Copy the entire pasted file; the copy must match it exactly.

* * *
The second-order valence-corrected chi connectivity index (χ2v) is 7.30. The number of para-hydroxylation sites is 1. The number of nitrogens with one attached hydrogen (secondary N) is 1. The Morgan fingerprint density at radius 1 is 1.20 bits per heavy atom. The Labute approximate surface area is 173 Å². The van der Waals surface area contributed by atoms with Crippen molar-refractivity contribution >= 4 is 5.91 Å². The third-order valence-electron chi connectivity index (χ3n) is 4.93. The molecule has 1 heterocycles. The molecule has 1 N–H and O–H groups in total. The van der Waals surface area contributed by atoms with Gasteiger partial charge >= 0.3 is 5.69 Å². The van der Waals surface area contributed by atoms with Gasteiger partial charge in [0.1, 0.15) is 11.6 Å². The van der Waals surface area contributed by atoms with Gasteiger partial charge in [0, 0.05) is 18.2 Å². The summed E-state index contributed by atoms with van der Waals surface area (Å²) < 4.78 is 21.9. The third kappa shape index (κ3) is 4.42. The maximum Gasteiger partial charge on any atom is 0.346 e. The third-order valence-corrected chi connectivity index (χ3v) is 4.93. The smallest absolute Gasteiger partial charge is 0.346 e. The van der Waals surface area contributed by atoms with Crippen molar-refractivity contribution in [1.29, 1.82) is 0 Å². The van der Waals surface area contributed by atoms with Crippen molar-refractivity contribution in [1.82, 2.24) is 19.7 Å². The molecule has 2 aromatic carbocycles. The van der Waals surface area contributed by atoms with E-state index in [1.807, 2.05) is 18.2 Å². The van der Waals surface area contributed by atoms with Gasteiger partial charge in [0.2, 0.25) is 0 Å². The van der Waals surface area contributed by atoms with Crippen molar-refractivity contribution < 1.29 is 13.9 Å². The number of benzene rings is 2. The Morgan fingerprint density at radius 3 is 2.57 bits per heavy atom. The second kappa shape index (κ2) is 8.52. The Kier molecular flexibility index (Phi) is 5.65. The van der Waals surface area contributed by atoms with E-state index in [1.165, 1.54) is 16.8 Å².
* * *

The second-order valence-corrected chi connectivity index (χ2v) is 7.30. The number of para-hydroxylation sites is 1. The number of nitrogens with one attached hydrogen (secondary N) is 1. The Morgan fingerprint density at radius 1 is 1.20 bits per heavy atom. The Labute approximate surface area is 173 Å². The van der Waals surface area contributed by atoms with Crippen molar-refractivity contribution >= 4 is 5.91 Å². The third-order valence-electron chi connectivity index (χ3n) is 4.93. The molecule has 1 heterocycles. The molecule has 1 N–H and O–H groups in total. The van der Waals surface area contributed by atoms with Gasteiger partial charge >= 0.3 is 5.69 Å². The van der Waals surface area contributed by atoms with Gasteiger partial charge in [0.1, 0.15) is 11.6 Å². The van der Waals surface area contributed by atoms with Gasteiger partial charge in [0, 0.05) is 18.2 Å². The summed E-state index contributed by atoms with van der Waals surface area (Å²) < 4.78 is 21.9. The third kappa shape index (κ3) is 4.42. The maximum Gasteiger partial charge on any atom is 0.346 e. The third-order valence-corrected chi connectivity index (χ3v) is 4.93. The smallest absolute Gasteiger partial charge is 0.346 e. The van der Waals surface area contributed by atoms with Crippen molar-refractivity contribution in [1.29, 1.82) is 0 Å². The van der Waals surface area contributed by atoms with Crippen molar-refractivity contribution in [1.82, 2.24) is 19.7 Å². The molecule has 2 aromatic carbocycles. The van der Waals surface area contributed by atoms with E-state index in [1.807, 2.05) is 18.2 Å². The van der Waals surface area contributed by atoms with Gasteiger partial charge in [0.2, 0.25) is 0 Å². The van der Waals surface area contributed by atoms with Crippen molar-refractivity contribution < 1.29 is 13.9 Å². The number of benzene rings is 2. The Morgan fingerprint density at radius 3 is 2.57 bits per heavy atom. The second kappa shape index (κ2) is 8.52. The Kier molecular flexibility index (Phi) is 5.65. The van der Waals surface area contributed by atoms with E-state index in [1.165, 1.54) is 16.8 Å².